1. Do as much of the prep work beforehand. Cut out enough leaves, fruit, animals etc. for everyone. Make nests, swings etc. Roll the trunks and cut the slits. Make the stands. Especially if you have several excited kids of varying ages, save just the leaf- or fruit-stitcking for the actual activity.
  2. White glue works well for sticking leaves and fruit and the kids got a lot of practice with glue control.
  3. Use a faster (and stronger) drying glue for the trunk. I used UHU, and I (not the kids) dispensed it.
  4. Let the kids tell you what animals live in the tree, where on the branches the leaves grow (let them look out the window at a real tree), what different shapes trees have, how much foliage the tree should have (sparse/dense). They have the best ideas!

And finally, a master materials-list (for each tree):
  • Three sheets brown construction paper (or similar)
  • Double-sided paper in different shades of green for leaves (construction paper works)
  • Double-sided paper in different colors for fruit, animals and other tree embellishments (or use foam sheets)
  • Tissue paper, shredded paper or fake grass for grass
  • Brown paper bag for beehive, crushed up
  • Natural raffia for nest
  • Scraps of foam sheets for eggs
  • String for swing
  • Corrugated cardboard (or balsa wood) for swing seat
  • Pliable cardboard for stand (a cereal box works well) or circular cheese box
  • Scissors
  • White glue
  • Strong craft adhesive
  • Craft (X-acto) knife


Happy Spring!



15 comments:

  1. What a fun mom you are! Love your trees!

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  2. seriously, i want to be a mom like you. wow!! thank you for your inspiration.

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  3. clever! and thanks for giving us so much info. i'll have to try this with my boys.

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  4. What a great trees. Looks like a lot off fun..

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  5. Those are the most fabulous fun trees ever! Seriously!

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  6. I've been reading your blog for some time now and been totally amazed by the stuff you get up to with your kids, but THIS post inspired me to say hello and thanks for all the great ideas. I might actually get round to doing this with my girl!!

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  7. I am a pre-k teacher and ver crafty person and I want you to know you ROCK! I am now a follower and cannot wait to get back to school ( knee replacement surgery 2 weeks ago) so I can make some of your great crafts!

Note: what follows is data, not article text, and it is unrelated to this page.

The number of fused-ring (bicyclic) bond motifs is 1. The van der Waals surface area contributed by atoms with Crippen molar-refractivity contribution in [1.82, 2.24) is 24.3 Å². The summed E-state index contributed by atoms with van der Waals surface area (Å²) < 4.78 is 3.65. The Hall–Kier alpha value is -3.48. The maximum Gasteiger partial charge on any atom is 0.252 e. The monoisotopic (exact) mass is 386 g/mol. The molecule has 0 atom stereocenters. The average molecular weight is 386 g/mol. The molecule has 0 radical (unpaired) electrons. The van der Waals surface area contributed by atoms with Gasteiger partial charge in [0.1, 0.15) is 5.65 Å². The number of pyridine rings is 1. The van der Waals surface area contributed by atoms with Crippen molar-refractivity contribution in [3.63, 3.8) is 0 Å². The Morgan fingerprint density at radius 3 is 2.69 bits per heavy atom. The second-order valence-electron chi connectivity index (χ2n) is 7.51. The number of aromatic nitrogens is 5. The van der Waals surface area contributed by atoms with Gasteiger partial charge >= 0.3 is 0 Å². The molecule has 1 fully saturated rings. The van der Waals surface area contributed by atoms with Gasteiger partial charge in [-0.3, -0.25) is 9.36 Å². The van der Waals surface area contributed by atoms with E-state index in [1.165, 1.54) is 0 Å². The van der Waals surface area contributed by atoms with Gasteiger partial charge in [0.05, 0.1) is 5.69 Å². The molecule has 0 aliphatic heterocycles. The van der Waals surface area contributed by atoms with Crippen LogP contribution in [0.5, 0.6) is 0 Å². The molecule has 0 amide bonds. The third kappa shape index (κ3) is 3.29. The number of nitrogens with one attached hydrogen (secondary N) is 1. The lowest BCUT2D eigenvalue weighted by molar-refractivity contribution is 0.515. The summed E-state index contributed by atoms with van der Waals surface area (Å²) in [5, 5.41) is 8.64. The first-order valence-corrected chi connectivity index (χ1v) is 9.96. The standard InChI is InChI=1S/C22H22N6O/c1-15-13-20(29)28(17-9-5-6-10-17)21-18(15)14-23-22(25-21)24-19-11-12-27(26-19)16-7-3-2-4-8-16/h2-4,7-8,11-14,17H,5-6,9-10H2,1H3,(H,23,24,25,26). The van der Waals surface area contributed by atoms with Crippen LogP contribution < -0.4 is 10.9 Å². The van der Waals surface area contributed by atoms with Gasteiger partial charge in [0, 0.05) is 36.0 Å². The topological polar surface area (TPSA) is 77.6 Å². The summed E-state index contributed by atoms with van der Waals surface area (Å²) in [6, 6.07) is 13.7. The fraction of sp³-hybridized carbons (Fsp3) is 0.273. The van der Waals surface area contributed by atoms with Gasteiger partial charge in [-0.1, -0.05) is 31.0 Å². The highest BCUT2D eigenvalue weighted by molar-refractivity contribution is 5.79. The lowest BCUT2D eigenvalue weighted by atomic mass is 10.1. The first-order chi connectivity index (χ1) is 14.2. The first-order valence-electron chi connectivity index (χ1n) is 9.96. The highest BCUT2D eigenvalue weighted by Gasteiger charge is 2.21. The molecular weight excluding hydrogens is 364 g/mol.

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  8. Fantastic! Love the beehive. Wondering if this is doable for my daughter's second grade class... I mean, I know it's doable for *them,* don't know if *I* have the energy for all the prep work, though! :0) Thanks for the great idea.

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  9. Wow, I love trees. I do crafts with seniors with dementia and this will delight them. Thanks for the instuctions and added idea info. I am creative but really enjoy being inspiried by others. It is so gratifing when a senior asks, 'Can I take this home ?'.

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  10. I have just found your blog and love the trees. I remember doing something similar when I was kid but had forgotten all about it till now! We will be making some autumn (fall) versions as I am in NZ and that is our current season. Thanks for the cool idea, now off to look at some more of your crafts.
    Sarah Craftylocks

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  11. I'm back again! I was inspired made some trees too - but quite simple, and more shrubby type ones. We played with a few techniques like curling the branches/leaves as well as cutting extra slits. http://www.papercraftsforchildren.com/2010/06/06/paper-trees/. I also linked back to your post to show folk how to make some really cool ones:-).
    Thanks,

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  12. thanks for the idea